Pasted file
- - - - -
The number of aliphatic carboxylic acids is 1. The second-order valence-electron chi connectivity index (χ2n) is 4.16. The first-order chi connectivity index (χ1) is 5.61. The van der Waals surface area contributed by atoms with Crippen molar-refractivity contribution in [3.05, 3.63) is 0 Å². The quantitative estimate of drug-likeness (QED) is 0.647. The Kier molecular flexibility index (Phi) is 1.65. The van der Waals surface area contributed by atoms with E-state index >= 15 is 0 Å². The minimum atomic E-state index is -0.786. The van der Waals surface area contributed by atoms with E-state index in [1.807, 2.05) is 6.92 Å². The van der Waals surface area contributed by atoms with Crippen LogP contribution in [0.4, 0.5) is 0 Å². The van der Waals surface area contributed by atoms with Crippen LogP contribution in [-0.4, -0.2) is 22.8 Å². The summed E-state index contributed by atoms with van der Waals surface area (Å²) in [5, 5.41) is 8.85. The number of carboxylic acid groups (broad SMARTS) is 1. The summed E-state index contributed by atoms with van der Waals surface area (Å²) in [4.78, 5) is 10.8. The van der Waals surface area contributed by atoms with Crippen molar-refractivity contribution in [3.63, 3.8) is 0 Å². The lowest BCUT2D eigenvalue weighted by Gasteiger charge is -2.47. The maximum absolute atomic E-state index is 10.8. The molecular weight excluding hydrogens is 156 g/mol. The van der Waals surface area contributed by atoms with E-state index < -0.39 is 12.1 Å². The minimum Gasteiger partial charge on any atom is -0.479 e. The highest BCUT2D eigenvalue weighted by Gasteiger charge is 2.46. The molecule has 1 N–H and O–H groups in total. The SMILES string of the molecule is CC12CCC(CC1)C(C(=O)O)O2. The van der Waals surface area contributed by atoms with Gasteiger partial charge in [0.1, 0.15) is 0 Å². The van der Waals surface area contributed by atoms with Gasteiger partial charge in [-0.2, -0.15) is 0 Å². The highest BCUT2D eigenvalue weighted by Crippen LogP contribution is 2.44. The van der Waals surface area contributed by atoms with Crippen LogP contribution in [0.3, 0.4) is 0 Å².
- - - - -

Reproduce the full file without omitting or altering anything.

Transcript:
The number of aliphatic carboxylic acids is 1. The second-order valence-electron chi connectivity index (χ2n) is 4.16. The first-order chi connectivity index (χ1) is 5.61. The van der Waals surface area contributed by atoms with Crippen molar-refractivity contribution in [3.05, 3.63) is 0 Å². The quantitative estimate of drug-likeness (QED) is 0.647. The Kier molecular flexibility index (Phi) is 1.65. The van der Waals surface area contributed by atoms with E-state index >= 15 is 0 Å². The minimum atomic E-state index is -0.786. The van der Waals surface area contributed by atoms with E-state index in [1.807, 2.05) is 6.92 Å². The van der Waals surface area contributed by atoms with Crippen LogP contribution in [0.4, 0.5) is 0 Å². The van der Waals surface area contributed by atoms with Crippen LogP contribution in [-0.4, -0.2) is 22.8 Å². The summed E-state index contributed by atoms with van der Waals surface area (Å²) in [5, 5.41) is 8.85. The number of carboxylic acid groups (broad SMARTS) is 1. The summed E-state index contributed by atoms with van der Waals surface area (Å²) in [4.78, 5) is 10.8. The van der Waals surface area contributed by atoms with Crippen molar-refractivity contribution in [3.63, 3.8) is 0 Å². The lowest BCUT2D eigenvalue weighted by Gasteiger charge is -2.47. The maximum absolute atomic E-state index is 10.8. The molecular weight excluding hydrogens is 156 g/mol. The van der Waals surface area contributed by atoms with E-state index < -0.39 is 12.1 Å². The minimum Gasteiger partial charge on any atom is -0.479 e. The highest BCUT2D eigenvalue weighted by Gasteiger charge is 2.46. The molecule has 1 N–H and O–H groups in total. The SMILES string of the molecule is CC12CCC(CC1)C(C(=O)O)O2. The van der Waals surface area contributed by atoms with Gasteiger partial charge in [0.1, 0.15) is 0 Å². The van der Waals surface area contributed by atoms with Gasteiger partial charge in [-0.2, -0.15) is 0 Å². The highest BCUT2D eigenvalue weighted by Crippen LogP contribution is 2.44. The van der Waals surface area contributed by atoms with Crippen LogP contribution in [0.3, 0.4) is 0 Å².